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Re: round32 ( round64 ( X ) ) ?= round32 ( X )



I believe that two successive roundings are not equivalent to a single
rounding, just using conventional grade school math.  For example,
round 0.146 to two places, getting 0.15, now round again getting 0.2.
But if you round directly to one place, 0.146 rounds to 0.1.
Therefore it is a known problem in statistics (for example) that you
cannot just take data from one study (presumably already rounded)
and then round it again.

Fred

On 3/31/2011 12:54 PM, Peter Lawrence wrote:
all,
     my apologies in advance if this is trivial and/or non-sense, but I did not find the answer in a quick scan of David Goldberg's "What every computer scientist should know about floating point arithmetic", nor in other more specifically IEEE-754 documents that I have.

consider the effect of first rounding (round-to-nearest-even) to some number of bits, followed by another rounding to a smaller number of bits, the question is is that always the same as directly rounding to the smaller number of bits.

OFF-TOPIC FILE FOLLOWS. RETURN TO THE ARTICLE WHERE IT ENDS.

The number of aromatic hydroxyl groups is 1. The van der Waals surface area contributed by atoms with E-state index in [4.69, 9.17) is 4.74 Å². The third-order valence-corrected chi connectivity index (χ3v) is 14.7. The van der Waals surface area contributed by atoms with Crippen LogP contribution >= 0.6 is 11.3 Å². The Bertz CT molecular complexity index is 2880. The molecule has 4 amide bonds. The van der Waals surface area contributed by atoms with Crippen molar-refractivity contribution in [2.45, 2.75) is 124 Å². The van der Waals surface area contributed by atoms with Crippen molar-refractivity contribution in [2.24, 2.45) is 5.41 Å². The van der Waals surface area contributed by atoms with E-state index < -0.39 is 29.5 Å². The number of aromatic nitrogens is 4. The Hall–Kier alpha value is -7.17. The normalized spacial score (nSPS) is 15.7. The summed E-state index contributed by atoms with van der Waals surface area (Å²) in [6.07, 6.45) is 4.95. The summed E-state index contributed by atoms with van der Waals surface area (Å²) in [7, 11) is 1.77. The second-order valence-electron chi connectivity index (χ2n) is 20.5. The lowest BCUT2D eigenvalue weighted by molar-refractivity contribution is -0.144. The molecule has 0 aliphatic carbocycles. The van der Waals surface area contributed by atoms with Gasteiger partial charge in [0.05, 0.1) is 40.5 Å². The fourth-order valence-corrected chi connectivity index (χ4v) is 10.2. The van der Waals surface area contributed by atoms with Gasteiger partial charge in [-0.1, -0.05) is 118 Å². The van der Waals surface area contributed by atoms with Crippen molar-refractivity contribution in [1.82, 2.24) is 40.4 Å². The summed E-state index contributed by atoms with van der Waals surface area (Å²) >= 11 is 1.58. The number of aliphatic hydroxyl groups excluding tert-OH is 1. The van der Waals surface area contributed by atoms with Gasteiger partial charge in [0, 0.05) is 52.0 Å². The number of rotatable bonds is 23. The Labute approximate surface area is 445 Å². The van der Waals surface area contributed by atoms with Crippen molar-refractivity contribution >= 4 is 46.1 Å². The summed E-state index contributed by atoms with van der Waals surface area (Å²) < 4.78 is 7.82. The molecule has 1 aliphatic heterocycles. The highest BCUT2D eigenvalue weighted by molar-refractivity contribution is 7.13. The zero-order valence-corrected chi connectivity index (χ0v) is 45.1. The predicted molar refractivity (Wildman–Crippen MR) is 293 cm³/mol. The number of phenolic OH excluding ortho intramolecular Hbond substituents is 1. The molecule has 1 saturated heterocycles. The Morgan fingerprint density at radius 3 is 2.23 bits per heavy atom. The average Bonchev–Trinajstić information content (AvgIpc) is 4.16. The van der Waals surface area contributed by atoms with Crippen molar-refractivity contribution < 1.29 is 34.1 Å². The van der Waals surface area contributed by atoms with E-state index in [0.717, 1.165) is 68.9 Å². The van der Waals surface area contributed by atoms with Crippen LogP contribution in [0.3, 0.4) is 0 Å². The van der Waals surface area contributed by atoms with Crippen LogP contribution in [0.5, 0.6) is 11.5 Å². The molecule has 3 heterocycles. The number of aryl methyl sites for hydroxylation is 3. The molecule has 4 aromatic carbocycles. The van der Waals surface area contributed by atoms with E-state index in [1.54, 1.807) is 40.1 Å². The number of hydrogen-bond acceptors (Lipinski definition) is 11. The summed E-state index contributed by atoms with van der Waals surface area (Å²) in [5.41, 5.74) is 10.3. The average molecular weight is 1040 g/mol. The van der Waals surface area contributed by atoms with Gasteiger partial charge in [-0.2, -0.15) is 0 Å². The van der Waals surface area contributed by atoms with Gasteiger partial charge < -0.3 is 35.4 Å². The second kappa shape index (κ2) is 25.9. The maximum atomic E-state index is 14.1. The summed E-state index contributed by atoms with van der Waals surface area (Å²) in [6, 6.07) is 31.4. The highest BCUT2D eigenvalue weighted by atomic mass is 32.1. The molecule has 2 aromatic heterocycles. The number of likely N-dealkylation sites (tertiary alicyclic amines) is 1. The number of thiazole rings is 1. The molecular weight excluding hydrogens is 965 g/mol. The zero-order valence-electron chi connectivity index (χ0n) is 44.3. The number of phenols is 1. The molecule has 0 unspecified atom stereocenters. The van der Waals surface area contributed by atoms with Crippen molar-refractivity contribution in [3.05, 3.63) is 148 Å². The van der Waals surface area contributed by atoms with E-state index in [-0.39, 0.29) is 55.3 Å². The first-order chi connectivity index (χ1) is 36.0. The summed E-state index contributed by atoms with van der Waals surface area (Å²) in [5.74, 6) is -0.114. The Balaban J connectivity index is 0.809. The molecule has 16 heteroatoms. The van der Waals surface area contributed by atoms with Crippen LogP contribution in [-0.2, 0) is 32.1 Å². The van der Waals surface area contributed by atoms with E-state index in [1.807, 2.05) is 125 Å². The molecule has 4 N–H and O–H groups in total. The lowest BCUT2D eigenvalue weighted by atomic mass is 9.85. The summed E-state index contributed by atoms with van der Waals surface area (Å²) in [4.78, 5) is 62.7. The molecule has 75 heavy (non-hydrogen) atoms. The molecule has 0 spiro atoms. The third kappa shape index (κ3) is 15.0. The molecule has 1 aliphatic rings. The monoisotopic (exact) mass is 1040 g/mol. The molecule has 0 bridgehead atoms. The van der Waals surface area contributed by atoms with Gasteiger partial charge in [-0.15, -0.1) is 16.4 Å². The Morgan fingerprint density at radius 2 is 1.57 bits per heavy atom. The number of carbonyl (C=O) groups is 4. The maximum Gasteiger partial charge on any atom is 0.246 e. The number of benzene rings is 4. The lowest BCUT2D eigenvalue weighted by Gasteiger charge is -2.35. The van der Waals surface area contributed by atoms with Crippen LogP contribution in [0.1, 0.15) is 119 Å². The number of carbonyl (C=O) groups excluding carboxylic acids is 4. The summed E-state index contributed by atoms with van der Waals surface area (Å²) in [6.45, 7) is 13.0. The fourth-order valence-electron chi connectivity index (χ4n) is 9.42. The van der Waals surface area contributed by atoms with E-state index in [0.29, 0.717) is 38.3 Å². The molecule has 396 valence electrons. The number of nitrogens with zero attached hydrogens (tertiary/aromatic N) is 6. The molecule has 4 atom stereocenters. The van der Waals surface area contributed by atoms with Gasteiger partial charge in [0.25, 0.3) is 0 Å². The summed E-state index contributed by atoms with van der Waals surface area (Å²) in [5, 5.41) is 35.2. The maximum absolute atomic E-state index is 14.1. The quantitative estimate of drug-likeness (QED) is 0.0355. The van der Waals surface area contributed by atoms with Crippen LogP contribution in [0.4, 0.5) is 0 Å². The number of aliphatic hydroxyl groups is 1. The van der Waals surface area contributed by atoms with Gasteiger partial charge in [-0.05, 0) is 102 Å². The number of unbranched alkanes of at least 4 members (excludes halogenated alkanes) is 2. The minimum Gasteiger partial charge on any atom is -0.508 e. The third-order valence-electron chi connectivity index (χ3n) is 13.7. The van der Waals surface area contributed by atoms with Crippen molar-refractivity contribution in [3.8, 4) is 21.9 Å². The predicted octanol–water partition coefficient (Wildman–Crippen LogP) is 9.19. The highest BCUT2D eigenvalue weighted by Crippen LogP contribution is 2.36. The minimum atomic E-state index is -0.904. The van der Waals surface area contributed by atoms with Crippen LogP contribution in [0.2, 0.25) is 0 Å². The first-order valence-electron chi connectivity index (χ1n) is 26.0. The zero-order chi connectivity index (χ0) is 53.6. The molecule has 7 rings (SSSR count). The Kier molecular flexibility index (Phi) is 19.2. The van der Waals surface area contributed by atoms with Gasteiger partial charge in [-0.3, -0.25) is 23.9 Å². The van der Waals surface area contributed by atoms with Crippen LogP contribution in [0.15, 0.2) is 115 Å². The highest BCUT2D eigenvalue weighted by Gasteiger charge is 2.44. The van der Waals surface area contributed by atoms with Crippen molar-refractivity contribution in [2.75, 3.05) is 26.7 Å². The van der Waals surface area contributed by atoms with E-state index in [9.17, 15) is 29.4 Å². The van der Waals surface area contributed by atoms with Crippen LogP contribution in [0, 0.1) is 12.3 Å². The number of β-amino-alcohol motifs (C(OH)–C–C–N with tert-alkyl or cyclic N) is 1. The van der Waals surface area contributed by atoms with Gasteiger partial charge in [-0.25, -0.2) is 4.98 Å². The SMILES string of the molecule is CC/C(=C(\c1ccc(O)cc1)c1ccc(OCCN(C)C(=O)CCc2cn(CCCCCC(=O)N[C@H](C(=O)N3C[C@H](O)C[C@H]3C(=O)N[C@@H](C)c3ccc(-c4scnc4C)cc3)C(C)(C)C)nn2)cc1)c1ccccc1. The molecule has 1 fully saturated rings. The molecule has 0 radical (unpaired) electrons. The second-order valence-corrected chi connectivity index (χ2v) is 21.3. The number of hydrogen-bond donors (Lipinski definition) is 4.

is the following observation mathematically (round-to-nearest-even) correct:

    the commas are for readability, the semicolons indicate where rounding is to take place:

        1.aaaa0,10000;0xxx ==> 1.aaaa0,10000    1.aaaa0;10000 ==> 1.aaaa0    round to 10 bits, followed by round to 5
        1.aaaa0;10000,0xxx ==>                                ==> 1.aaaa1    directly round to 5 bits

(the "0xxx", and "0000,0xxx" are some of the bits of some mathematically exact result which are not all zeros, which would be represented by a non-zero "sticky bit" in an actual hardware implementation.  In the first case the sticky bit gets truncated, in the second case the sticky bit causes a round upwards.)


if the above is a correct observation, then

    round32 ( round64 ( X ) )   is not always equal to   round32 ( X )

which seems sort of counter-intuitive, at least I started out thinking it would always be, but thought I had better prove it first, and then came up with this counter example. If it is true, I wonder if it is well known or not.


sincerely,
Peter Lawrence.

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